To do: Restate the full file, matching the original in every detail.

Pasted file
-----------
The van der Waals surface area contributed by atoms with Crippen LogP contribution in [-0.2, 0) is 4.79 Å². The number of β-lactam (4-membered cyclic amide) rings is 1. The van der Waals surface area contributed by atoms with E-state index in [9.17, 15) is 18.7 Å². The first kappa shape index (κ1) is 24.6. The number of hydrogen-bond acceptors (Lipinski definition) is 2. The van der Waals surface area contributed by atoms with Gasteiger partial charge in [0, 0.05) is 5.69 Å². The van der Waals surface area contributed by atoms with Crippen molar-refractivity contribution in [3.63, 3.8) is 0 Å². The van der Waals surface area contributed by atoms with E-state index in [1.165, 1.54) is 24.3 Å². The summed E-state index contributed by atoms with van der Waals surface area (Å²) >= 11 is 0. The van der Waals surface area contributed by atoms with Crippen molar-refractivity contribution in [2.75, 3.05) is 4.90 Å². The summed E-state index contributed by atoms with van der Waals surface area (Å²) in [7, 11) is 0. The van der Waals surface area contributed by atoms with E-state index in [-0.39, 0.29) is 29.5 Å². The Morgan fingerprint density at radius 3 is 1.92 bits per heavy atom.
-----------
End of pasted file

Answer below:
The van der Waals surface area contributed by atoms with Crippen LogP contribution in [-0.2, 0) is 4.79 Å². The number of β-lactam (4-membered cyclic amide) rings is 1. The van der Waals surface area contributed by atoms with E-state index in [9.17, 15) is 18.7 Å². The first kappa shape index (κ1) is 24.6. The number of hydrogen-bond acceptors (Lipinski definition) is 2. The van der Waals surface area contributed by atoms with Gasteiger partial charge in [0, 0.05) is 5.69 Å². The van der Waals surface area contributed by atoms with Crippen molar-refractivity contribution in [3.63, 3.8) is 0 Å². The van der Waals surface area contributed by atoms with E-state index in [1.165, 1.54) is 24.3 Å². The summed E-state index contributed by atoms with van der Waals surface area (Å²) >= 11 is 0. The van der Waals surface area contributed by atoms with Crippen molar-refractivity contribution in [2.75, 3.05) is 4.90 Å². The summed E-state index contributed by atoms with van der Waals surface area (Å²) in [7, 11) is 0. The van der Waals surface area contributed by atoms with E-state index in [-0.39, 0.29) is 29.5 Å². The Morgan fingerprint density at radius 3 is 1.92 bits per heavy atom.